This triggered Niek Hilkmann, who moderated the talk, to enquire after the possibilities of achieving something similar with a different, physical medium. Historically, the floppy was not necessarily a medium for music distribution; yet lately there is a slow rise of floppy disk labels popping up, and the community aspect shines through. It seems however that the music here comes second and the medium first. Not everyone has access to the hardware necessary to play Remute's Megadrive release.

These remarks launched a lively debate about audience engagement, with Remute stating that he tries not to limit his audience by forcing the people to listen to his creations on a single medium. His music is also available on Spotify. He would recommend, however, to look for the proper hardware to experience the full journey. Müller reacted by informing that he does want his audience to put in an effort to listen to his music, as he wants to enforce the point that dance music is not only to be gotten through a cassette or vinyl, but is also highly recommended for the floppy. When one buys a physical copy, one knows where to buy it. This is the reason why Müller is still doing physical releases. Frankiewicz's intervention focused on collectionism and highlighted, once more, the community aspect of the floppy music scene: collections are shared and reactivated. While the community is now small, the spreading and the sharing of collections hold the promise of growth, like a virus.

Music streaming?

At that moment, with a little prompt by Hilkmann, the discussion turned towards existing streaming services. With Frankiewicz stating that he has never tried any. Remute, who also releases through Spotify, recognized that using this service is too easy. Listening to music on formats that one needs to work for is, according to him, rewarding, affording a satisfying journey. His opinion is that people listen to music differently now that streaming services exist and there's barely any effort involved. His feelings seemed to be echoed by Müller, who called Spotify the grave of music, existing only for its consumption, and not for its listening. Anticipation is gone, consumption is readily available at any point. From Müller's point of view, this 24h availability (e.g.: listening to music on the way to work) hurts the ability to fully appreciate its depth.

In these opinions, they were joined by an audience member, who proposed that music had become like information and one can overload from it: it is sampled, quickly scanned, not entirely taken in and savoured. Indeed, added Hilkmann, it is difficult to create a community around streaming services. Frankiewicz then mentioned Netflix as part of a similar problem: the more you watch/listen, the more you get recommended the same stuff, creating a filter bubble; the human aspect still allows you to discover more and outside your own "declared" interests.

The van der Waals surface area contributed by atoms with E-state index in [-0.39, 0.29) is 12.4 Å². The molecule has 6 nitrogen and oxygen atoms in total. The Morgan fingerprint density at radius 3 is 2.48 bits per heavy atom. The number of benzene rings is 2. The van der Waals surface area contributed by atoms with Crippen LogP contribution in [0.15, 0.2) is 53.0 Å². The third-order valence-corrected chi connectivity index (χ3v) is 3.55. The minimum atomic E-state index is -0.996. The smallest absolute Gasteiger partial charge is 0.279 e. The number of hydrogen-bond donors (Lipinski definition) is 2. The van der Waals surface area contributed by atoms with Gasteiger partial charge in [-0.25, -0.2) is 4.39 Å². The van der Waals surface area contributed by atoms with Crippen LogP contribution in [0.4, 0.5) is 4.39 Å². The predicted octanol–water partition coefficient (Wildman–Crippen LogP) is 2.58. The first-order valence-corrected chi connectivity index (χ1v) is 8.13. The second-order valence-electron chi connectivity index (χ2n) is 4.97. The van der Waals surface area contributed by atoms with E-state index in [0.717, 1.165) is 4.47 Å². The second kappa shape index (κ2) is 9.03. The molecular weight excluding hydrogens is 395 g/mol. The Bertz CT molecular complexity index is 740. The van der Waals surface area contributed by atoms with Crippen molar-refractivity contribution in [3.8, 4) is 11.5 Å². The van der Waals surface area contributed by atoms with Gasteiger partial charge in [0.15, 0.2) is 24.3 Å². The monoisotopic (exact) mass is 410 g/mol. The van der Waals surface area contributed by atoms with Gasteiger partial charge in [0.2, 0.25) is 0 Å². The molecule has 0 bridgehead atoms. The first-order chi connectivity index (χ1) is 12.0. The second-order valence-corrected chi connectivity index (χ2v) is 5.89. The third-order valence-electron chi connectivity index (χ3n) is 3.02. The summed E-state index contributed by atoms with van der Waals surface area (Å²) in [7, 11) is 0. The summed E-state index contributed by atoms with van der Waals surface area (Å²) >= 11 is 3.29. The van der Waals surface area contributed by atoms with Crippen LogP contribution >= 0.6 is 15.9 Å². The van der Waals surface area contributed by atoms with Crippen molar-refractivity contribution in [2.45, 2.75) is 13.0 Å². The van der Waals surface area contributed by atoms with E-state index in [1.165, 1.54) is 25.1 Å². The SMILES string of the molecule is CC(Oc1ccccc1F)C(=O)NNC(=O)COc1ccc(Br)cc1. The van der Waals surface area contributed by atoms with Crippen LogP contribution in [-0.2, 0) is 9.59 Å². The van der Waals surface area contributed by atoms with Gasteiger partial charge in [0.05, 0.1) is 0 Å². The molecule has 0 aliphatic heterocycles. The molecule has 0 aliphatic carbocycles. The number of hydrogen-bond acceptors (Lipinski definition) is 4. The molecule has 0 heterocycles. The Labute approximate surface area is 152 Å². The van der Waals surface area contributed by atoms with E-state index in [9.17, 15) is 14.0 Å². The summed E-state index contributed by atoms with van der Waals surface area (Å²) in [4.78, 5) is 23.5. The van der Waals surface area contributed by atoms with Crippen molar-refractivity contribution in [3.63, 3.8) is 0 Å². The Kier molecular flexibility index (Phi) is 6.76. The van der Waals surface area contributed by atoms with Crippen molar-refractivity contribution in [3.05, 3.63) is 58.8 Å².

"What could be the next thing for the floppy scene?"

It was this question, formulated by Hilkmann, that gave the motto for the next and final part of the discussion. Remute mused about the possibilities of a special player for floppies: a Floppyman of sorts (like a Discman or Walkman). Some suggested that the floppy scene might hit the mainstream if there would be such a thing, because at the moment it is too much effort for most people to get a floppy drive. The new possibilities promised by such a device launched the table, artists and audience alike, into a brainstorm of ideas, leading Hilkmann to question if such a device would actually be desirable. .

Wouldn't accessibility go directly against the main appeal of the floppy disk? While it would certainly decrease the adventure aspect of the medium, admitted Remute, it would be more convenient. Müller agreed that a floppy Walkman could be a nice idea. Walskaar intervened to emphasize that such a device could bring new people to the floppy scene. At the same time, getting the Floppyman would also require some effort, as he predicted that big stores wouldn't have it in stock.

The last topic of the day was introduced by Hilkmann: is the resurgence of the floppy disk fetishizing a false history of this format as a music-carrying medium? Could it have been any other format? Remute responsed by emphasizing the emotional aspect of using the floppy disk, due to its strong history, concluding that he doesn't think there is another format, at this moment, which has such an emotional value.

As the discussion stopped, so too did the afternoon program of Floppy Totaal: Magnetic Flux.